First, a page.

The next morning, we hit up the continental breakfast. It’s always nice to start out a morning with orange juice. I take my first sip and nearly gag. Other than being the thinnest “orange juice” I’ve ever had in my life, it has enough sugar in it to instantly induce diabetes (it’s like they squeezed a couple oranges into a bag of sugar). I then observe some Czechs drinking it down like it’s water. HOW?!?! Anyway, with our daily sucrose quota filled for the daily, we head to an island in the middle of the Vltava River where there’s some kind of music festival being held. We listen to a couple bands and then make our way to the “best beach in Prague” that is located on one side of this island. It turns out to be 15 meters of beachfront. I won’t even mention that the water is a murky brown and the single person swimming in it is a man whose tight swim trunks I have no intention of going anywhere near. The only way I can fathom that it garnered that title is by being the only beach in Prague. After this disappointment, we go to a park/mountain on the west side of the city. We climb to the top and get a great view of the city. To add to it, we also get to hang out with some cute kids and ponies while eating free samples of food (living the dream). It isn’t quite enough to satiate our appetite though, so we head down to a Czech restaurant that’s supposed to be good. This is the point where we realize that even “good” Czech food is still average at best. They, like the south Germans, love their meat, potatoes, and sauerkraut, but I’m just not a fan. It probably doesn’t help that we get screwed on our bill and end up getting charged an extra $15 or so. When we ask why there are a bunch of extra charges at the end, our waitress quickly says, “Music, service charge, and kljfs (something indiscernible).” It’s ridiculous. The guy playing the accordion is not that good.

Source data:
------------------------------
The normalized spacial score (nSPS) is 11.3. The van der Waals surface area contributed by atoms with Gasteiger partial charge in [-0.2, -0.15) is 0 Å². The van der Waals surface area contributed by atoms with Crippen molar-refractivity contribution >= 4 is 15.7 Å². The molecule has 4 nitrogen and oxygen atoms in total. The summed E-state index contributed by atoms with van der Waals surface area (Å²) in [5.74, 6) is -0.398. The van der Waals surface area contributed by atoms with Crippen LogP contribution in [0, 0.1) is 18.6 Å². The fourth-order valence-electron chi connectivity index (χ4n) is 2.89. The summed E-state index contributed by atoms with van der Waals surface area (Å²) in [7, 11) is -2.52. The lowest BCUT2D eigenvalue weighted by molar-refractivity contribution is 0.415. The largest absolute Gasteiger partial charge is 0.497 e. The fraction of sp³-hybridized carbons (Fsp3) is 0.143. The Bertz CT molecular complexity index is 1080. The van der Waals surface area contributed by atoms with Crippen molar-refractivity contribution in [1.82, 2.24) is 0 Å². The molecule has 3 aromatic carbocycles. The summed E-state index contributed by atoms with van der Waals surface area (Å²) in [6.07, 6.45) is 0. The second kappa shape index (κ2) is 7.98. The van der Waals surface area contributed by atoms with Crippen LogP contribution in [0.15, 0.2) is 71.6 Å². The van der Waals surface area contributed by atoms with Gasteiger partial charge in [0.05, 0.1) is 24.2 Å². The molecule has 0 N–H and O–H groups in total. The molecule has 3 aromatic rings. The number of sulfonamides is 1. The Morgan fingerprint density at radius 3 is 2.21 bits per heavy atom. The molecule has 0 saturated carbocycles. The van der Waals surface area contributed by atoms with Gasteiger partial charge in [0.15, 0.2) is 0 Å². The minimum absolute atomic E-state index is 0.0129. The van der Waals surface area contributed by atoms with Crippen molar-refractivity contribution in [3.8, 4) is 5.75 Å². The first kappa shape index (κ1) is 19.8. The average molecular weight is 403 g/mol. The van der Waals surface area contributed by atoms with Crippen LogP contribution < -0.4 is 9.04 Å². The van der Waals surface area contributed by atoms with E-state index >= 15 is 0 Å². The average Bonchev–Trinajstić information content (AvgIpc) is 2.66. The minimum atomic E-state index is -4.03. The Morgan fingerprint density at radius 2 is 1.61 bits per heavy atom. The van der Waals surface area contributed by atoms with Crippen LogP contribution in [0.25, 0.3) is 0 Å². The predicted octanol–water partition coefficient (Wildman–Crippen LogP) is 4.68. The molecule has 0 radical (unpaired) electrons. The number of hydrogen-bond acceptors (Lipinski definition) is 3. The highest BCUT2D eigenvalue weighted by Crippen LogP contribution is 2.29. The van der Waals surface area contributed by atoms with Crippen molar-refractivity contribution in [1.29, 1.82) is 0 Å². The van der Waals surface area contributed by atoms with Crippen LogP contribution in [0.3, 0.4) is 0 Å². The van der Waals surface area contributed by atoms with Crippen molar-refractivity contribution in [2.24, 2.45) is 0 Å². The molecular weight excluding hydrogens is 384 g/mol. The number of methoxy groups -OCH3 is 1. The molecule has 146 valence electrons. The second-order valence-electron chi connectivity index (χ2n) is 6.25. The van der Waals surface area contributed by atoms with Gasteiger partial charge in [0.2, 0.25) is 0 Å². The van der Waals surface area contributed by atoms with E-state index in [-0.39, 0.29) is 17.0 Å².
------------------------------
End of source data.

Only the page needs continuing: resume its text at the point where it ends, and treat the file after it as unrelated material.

That night we go out to watch the Spain vs. France match. What a snoozefest. From there, our plan is to go to the supposed biggest club in Central Europe. Our adventure starts out a bit shaky. We walk a good 15 minutes in the wrong direction… we totally got this. Luckily, we run into some Americans (one of whom is wearing a Wesley Sneijder jersey; he’s our favorite) who were there last night (classic), so they steer us in the right direction. Eventually, we make it to Karlovy Lázně, the club that’s five stories tall. Each level has a different style of music and a vastly different feel. Really, the only consistency between them is the incredibly hot, humid, sweaty feeling you instantly encounter as you get out of the stairwell. They even have an “Oldies” floor. Apparently Oldies in the Czech Republic means “The Macarena.” After dancing our tails off, we eventually make our way back to the hotel.
The next morning, we decide to sleep through our five star breakfast. At some point, we wake up to take a walk through the northern section of the city, but seeing as we’ve got a train to catch, we head to the main station fairly quickly. The day is suffocatingly hot, so we go to the grocery store in the station. We are beside ourselves with joy when we find the glory that is Gatorade. Sports drinks aren’t nearly as common in Europe as they are in the States, so it felt soooo good to have a thirst quencher that doesn’t rhyme with spotter. As I mentioned, it’s ridiculously hot, so when our train pulls in from Hungary and the air conditioning isn’t working, I nearly start crying. Four and a half hours of hell is not what we paid for. Luckily, after ten minutes, my prayers are miraculously answered and the A/C turns on. We are now whisked back to Berlin in the lap of luxury (well, Hungarian luxury).
Hugs and hand pounds,